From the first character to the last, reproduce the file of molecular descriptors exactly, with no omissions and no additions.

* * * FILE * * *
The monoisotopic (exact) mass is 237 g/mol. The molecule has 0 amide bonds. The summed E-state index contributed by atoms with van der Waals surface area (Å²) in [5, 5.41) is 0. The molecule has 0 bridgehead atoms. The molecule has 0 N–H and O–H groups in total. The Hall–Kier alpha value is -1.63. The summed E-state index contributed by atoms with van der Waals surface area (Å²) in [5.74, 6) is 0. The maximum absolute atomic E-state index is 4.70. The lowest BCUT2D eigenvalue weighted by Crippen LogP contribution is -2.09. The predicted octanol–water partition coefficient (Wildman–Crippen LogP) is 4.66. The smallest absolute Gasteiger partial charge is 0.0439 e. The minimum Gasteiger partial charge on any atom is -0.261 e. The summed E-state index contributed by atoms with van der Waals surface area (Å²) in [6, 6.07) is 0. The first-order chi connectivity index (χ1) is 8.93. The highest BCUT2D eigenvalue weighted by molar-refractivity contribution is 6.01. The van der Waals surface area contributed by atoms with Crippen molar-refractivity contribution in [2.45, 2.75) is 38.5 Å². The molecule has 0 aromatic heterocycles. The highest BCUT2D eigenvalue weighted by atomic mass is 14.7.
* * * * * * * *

The monoisotopic (exact) mass is 237 g/mol. The molecule has 0 amide bonds. The summed E-state index contributed by atoms with van der Waals surface area (Å²) in [5, 5.41) is 0. The molecule has 0 bridgehead atoms. The molecule has 0 N–H and O–H groups in total. The Hall–Kier alpha value is -1.63. The summed E-state index contributed by atoms with van der Waals surface area (Å²) in [5.74, 6) is 0. The maximum absolute atomic E-state index is 4.70. The lowest BCUT2D eigenvalue weighted by Crippen LogP contribution is -2.09. The predicted octanol–water partition coefficient (Wildman–Crippen LogP) is 4.66. The smallest absolute Gasteiger partial charge is 0.0439 e. The minimum Gasteiger partial charge on any atom is -0.261 e. The summed E-state index contributed by atoms with van der Waals surface area (Å²) in [6, 6.07) is 0. The first-order chi connectivity index (χ1) is 8.93. The highest BCUT2D eigenvalue weighted by molar-refractivity contribution is 6.01. The van der Waals surface area contributed by atoms with Crippen molar-refractivity contribution in [2.45, 2.75) is 38.5 Å². The molecule has 0 aromatic heterocycles. The highest BCUT2D eigenvalue weighted by atomic mass is 14.7.